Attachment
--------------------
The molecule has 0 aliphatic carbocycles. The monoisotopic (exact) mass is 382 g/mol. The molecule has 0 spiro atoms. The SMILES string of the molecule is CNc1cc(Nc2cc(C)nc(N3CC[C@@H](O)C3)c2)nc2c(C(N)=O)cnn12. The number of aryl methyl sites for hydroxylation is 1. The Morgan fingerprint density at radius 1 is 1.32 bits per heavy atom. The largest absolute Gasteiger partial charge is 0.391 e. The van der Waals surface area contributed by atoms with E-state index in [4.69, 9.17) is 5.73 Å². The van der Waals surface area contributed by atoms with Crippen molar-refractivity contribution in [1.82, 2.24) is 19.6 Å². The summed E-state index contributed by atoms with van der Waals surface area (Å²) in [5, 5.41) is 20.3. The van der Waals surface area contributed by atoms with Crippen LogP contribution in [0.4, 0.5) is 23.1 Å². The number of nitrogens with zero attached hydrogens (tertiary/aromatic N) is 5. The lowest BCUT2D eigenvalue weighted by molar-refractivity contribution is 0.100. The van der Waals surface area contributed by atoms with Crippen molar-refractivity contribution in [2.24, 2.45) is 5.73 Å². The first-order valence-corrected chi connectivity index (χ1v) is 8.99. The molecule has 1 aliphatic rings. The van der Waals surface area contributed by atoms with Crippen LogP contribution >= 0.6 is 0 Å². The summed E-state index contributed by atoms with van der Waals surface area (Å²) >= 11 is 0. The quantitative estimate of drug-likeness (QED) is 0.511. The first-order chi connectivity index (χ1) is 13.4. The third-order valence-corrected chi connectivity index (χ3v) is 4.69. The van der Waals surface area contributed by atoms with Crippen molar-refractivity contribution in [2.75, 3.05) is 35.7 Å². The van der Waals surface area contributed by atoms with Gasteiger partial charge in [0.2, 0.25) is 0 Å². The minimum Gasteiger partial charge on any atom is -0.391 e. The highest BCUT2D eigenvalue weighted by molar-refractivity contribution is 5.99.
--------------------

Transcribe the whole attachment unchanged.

The molecule has 0 aliphatic carbocycles. The monoisotopic (exact) mass is 382 g/mol. The molecule has 0 spiro atoms. The SMILES string of the molecule is CNc1cc(Nc2cc(C)nc(N3CC[C@@H](O)C3)c2)nc2c(C(N)=O)cnn12. The number of aryl methyl sites for hydroxylation is 1. The Morgan fingerprint density at radius 1 is 1.32 bits per heavy atom. The largest absolute Gasteiger partial charge is 0.391 e. The van der Waals surface area contributed by atoms with E-state index in [4.69, 9.17) is 5.73 Å². The van der Waals surface area contributed by atoms with Crippen molar-refractivity contribution in [1.82, 2.24) is 19.6 Å². The summed E-state index contributed by atoms with van der Waals surface area (Å²) in [5, 5.41) is 20.3. The van der Waals surface area contributed by atoms with Crippen LogP contribution in [0.4, 0.5) is 23.1 Å². The number of nitrogens with zero attached hydrogens (tertiary/aromatic N) is 5. The lowest BCUT2D eigenvalue weighted by molar-refractivity contribution is 0.100. The van der Waals surface area contributed by atoms with Crippen molar-refractivity contribution in [2.24, 2.45) is 5.73 Å². The first-order valence-corrected chi connectivity index (χ1v) is 8.99. The molecule has 1 aliphatic rings. The van der Waals surface area contributed by atoms with Crippen LogP contribution >= 0.6 is 0 Å². The summed E-state index contributed by atoms with van der Waals surface area (Å²) >= 11 is 0. The quantitative estimate of drug-likeness (QED) is 0.511. The first-order chi connectivity index (χ1) is 13.4. The third-order valence-corrected chi connectivity index (χ3v) is 4.69. The van der Waals surface area contributed by atoms with Crippen molar-refractivity contribution in [2.75, 3.05) is 35.7 Å². The van der Waals surface area contributed by atoms with Gasteiger partial charge in [0.2, 0.25) is 0 Å². The minimum Gasteiger partial charge on any atom is -0.391 e. The highest BCUT2D eigenvalue weighted by molar-refractivity contribution is 5.99.